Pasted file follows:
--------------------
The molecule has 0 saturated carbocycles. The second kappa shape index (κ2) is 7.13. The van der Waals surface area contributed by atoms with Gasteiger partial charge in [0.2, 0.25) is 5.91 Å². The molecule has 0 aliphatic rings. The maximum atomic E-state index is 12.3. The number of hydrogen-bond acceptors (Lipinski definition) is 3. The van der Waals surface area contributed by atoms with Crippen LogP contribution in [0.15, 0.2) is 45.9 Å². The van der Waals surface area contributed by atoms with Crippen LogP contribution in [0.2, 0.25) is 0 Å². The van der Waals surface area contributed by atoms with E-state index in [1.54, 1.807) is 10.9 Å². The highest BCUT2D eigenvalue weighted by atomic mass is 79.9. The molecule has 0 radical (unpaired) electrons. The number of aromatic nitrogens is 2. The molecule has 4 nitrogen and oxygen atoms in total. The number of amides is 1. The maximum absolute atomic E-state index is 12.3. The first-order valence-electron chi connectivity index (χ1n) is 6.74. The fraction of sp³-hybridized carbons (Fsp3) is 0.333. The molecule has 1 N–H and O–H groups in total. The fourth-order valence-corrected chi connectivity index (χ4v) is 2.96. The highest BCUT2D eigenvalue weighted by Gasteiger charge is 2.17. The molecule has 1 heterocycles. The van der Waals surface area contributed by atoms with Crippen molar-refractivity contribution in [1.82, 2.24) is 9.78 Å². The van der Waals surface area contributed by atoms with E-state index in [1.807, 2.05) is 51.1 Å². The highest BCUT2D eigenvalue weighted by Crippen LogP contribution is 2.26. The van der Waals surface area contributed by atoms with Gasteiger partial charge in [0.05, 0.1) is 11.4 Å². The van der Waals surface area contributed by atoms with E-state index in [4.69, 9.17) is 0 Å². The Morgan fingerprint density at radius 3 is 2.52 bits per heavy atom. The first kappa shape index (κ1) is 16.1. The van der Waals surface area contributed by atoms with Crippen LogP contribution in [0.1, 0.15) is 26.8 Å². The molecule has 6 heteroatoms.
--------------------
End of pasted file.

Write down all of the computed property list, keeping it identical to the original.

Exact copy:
The molecule has 0 saturated carbocycles. The second kappa shape index (κ2) is 7.13. The van der Waals surface area contributed by atoms with Gasteiger partial charge in [0.2, 0.25) is 5.91 Å². The molecule has 0 aliphatic rings. The maximum atomic E-state index is 12.3. The number of hydrogen-bond acceptors (Lipinski definition) is 3. The van der Waals surface area contributed by atoms with Crippen LogP contribution in [0.15, 0.2) is 45.9 Å². The van der Waals surface area contributed by atoms with Crippen LogP contribution in [0.2, 0.25) is 0 Å². The van der Waals surface area contributed by atoms with E-state index in [1.54, 1.807) is 10.9 Å². The highest BCUT2D eigenvalue weighted by atomic mass is 79.9. The molecule has 0 radical (unpaired) electrons. The number of aromatic nitrogens is 2. The molecule has 4 nitrogen and oxygen atoms in total. The number of amides is 1. The maximum absolute atomic E-state index is 12.3. The first-order valence-electron chi connectivity index (χ1n) is 6.74. The fraction of sp³-hybridized carbons (Fsp3) is 0.333. The molecule has 1 N–H and O–H groups in total. The fourth-order valence-corrected chi connectivity index (χ4v) is 2.96. The highest BCUT2D eigenvalue weighted by Gasteiger charge is 2.17. The molecule has 1 heterocycles. The van der Waals surface area contributed by atoms with Crippen molar-refractivity contribution in [1.82, 2.24) is 9.78 Å². The van der Waals surface area contributed by atoms with E-state index in [1.807, 2.05) is 51.1 Å². The highest BCUT2D eigenvalue weighted by Crippen LogP contribution is 2.26. The van der Waals surface area contributed by atoms with Gasteiger partial charge in [0.05, 0.1) is 11.4 Å². The van der Waals surface area contributed by atoms with E-state index in [4.69, 9.17) is 0 Å². The Morgan fingerprint density at radius 3 is 2.52 bits per heavy atom. The first kappa shape index (κ1) is 16.1. The van der Waals surface area contributed by atoms with Crippen LogP contribution in [0.1, 0.15) is 26.8 Å². The molecule has 6 heteroatoms.